AKRON-Economists and analysts alike are hoping that consumer ``cocooning'' this winter will yield an economic rebirth in the spring or summer.
Among those expected to benefit from consumer cocooning-this year's buzz word for the phenomenon of families spending more time and resources tending the home fires-are retailers of tires and other automotive services.
With an uncertain economy and nervousness about air travel-courtesy of the events of Sept. 11-consumers are reigning in their discretionary spending and refocusing it on their lives closer to home. An element of this is investing in the family car or cars, since being mobile locally is taking on greater importance, said Steve Girsky, automotive analyst with Morgan Stanley Dean Witter & Co.
Some of this shift in discretionary spending has gone and will go toward new car purchases, especially in light of the 0-percent financing wave and year-end close-out sales, Mr. Girsky said. But at the same time, a spurt in new car sales leads to car dealer lots overstocked with used cars, which are candidates for service.
As an example, Morgan Stanley estimated the average family vacation to Florida costs between $2,000 and $3,000-a sizable sum to be redirected into more maintenance-related endeavors.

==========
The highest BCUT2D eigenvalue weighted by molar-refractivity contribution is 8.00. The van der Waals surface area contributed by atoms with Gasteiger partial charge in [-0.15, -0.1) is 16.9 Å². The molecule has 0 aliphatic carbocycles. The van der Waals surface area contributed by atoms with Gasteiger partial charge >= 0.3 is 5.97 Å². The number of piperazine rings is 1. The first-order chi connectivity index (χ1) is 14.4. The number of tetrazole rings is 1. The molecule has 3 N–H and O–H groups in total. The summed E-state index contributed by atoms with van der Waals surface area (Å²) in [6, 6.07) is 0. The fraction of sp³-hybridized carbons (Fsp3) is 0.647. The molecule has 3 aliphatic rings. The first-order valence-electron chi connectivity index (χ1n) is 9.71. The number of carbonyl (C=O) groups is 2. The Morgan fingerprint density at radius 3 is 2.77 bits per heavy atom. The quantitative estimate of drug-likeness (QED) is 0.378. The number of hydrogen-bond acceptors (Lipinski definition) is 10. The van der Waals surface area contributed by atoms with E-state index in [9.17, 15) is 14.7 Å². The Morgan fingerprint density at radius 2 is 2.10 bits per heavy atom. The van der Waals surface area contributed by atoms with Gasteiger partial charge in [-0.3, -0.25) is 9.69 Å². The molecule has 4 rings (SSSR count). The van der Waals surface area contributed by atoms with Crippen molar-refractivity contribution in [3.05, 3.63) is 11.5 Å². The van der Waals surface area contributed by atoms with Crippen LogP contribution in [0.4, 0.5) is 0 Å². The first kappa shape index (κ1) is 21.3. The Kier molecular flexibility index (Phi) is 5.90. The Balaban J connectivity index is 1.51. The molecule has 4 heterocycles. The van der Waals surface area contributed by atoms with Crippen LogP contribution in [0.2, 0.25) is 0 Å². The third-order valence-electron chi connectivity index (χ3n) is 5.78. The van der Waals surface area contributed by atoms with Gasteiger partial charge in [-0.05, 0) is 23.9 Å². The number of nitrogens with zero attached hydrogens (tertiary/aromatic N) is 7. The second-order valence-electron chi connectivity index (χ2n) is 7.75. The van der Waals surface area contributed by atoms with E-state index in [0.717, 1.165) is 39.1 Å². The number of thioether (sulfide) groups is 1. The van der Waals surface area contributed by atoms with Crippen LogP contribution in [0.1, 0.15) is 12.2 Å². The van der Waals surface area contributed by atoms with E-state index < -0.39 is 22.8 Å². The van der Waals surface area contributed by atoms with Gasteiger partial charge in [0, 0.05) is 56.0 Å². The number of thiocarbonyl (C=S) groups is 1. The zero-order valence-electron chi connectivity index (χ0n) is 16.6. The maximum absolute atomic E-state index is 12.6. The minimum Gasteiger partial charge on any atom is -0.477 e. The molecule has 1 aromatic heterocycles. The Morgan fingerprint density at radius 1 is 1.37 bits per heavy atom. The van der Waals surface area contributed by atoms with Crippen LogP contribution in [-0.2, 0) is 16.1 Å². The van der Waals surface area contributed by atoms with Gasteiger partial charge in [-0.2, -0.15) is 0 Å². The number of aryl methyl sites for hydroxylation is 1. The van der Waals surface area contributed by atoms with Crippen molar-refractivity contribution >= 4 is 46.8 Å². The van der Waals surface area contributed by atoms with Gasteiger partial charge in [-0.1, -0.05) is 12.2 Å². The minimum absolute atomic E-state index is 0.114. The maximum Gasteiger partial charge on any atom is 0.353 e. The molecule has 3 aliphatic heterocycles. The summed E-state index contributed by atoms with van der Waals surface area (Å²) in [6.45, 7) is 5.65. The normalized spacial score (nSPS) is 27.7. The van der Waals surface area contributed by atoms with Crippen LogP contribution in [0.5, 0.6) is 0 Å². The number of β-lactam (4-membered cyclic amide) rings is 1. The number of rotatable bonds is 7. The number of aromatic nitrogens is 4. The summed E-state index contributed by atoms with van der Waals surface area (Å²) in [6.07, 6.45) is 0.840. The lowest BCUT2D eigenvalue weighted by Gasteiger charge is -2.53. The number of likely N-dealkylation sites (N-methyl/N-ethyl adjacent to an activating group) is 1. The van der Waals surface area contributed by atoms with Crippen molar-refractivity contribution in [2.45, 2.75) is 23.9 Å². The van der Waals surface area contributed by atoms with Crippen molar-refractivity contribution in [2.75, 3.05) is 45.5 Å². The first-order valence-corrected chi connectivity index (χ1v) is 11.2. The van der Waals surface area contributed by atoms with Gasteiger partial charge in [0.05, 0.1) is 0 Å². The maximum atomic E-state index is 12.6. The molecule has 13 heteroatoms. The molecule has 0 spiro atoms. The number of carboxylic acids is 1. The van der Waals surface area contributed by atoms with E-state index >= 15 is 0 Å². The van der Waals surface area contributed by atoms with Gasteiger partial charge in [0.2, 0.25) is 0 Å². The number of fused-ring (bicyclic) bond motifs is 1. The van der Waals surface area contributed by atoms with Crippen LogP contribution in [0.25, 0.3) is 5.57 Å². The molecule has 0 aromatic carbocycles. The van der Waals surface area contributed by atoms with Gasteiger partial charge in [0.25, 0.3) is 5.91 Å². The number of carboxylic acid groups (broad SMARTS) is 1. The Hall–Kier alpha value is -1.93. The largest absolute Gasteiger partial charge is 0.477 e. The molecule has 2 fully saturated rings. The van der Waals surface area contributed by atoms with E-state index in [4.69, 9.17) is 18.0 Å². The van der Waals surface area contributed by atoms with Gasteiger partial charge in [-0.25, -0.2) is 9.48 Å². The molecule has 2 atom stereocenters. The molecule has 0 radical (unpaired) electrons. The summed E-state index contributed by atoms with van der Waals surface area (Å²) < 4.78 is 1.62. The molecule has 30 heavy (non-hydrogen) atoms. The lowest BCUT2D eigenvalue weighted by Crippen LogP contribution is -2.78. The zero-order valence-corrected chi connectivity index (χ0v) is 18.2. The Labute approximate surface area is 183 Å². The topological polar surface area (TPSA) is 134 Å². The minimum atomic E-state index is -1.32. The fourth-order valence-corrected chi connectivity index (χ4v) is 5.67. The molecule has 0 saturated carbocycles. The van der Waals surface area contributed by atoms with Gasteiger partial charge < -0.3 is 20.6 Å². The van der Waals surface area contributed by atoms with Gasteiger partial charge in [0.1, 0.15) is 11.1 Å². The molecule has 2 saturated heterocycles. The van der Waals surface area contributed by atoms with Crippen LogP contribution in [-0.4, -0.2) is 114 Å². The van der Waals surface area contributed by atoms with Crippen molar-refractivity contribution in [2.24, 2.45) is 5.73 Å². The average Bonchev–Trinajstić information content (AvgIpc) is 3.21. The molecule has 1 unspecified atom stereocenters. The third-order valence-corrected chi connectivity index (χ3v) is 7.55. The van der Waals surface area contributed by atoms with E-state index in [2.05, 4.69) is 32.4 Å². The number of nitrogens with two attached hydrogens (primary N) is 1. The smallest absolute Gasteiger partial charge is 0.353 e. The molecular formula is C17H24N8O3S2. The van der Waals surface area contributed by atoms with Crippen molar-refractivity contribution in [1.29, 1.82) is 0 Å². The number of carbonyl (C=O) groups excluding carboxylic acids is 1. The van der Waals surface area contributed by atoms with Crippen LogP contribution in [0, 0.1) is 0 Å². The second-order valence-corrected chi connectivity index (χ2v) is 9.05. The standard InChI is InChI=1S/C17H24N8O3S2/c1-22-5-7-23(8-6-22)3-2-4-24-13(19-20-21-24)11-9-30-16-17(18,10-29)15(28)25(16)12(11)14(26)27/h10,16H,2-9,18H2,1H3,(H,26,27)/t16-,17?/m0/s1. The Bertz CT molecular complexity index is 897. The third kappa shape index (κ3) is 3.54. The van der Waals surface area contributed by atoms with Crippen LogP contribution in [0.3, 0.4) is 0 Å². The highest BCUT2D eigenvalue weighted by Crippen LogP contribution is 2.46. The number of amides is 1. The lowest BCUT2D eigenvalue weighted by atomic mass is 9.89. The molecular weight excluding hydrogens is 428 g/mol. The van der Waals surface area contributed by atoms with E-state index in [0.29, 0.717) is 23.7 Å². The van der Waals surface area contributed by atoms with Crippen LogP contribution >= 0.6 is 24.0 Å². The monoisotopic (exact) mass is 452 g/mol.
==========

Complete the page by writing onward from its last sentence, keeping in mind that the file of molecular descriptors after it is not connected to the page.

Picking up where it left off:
Lending credence to those who believe an economic recovery is closer at hand than late 2002 or early 2003 was the release Dec. 28 of three positive economic indicators: consumer confidence, home resales and the National Association of Purchasing Management Midwest (NAPM) index.
The increase in consumer confidence is the first since June, and the NAPM survey trended upward for the second straight month and moved closer to breaking through the expansion/contraction barrier. The NAPM data are leading indicators of manufacturing activity.
Mr. Girsky and others in the financial community are taking a wait-and-see attitude toward tire price increases announced for the first quarter of 2002, especially in light of stable, if not falling, raw materials prices.
The recent political turmoil in Argentina and subsequent devaluation of the currencies there and in other South American countries could open the way for Goodyear, Bridgestone/Firestone and/or Pirelli Tire North America Inc. to source more tires from there, Mr. Girsky noted.
Analysts who follow the tire companies applaud recent efforts to pare down capacity-plant closings in North America and Europe-but say there's still too much capacity if tire makers are ever to achieve reasonable returns.
Replacement passenger tire shipments are expected to slide in 2002 to 189 million units-down 1.6 percent from 2001, which in turn will end up 3.4 percent shy of 2000-before rebounding in 2003 to 197 million units, according to the latest Rubber Manufacturers Association forecast.
Shipments of replacement P-metric light truck tires will suffer a 17-percent drop next year to 24 million units, primarily because of the extraordinary recall-driven demand in 2000, before rebounding in 2003 to 30 million.
Replacement medium/wide-base truck tire shipments should rebound modestly in 2002 and 2003 after suffering double-digit declines in 1999 and 2000.
The joker in the deck could be oil prices. The Organization of Petroleum Exporting Countries (OPEC) has indicated member countries have agreed to limit production in the group's latest effort to drive oil prices up. If they're successful, analysts say, gasoline prices would rise.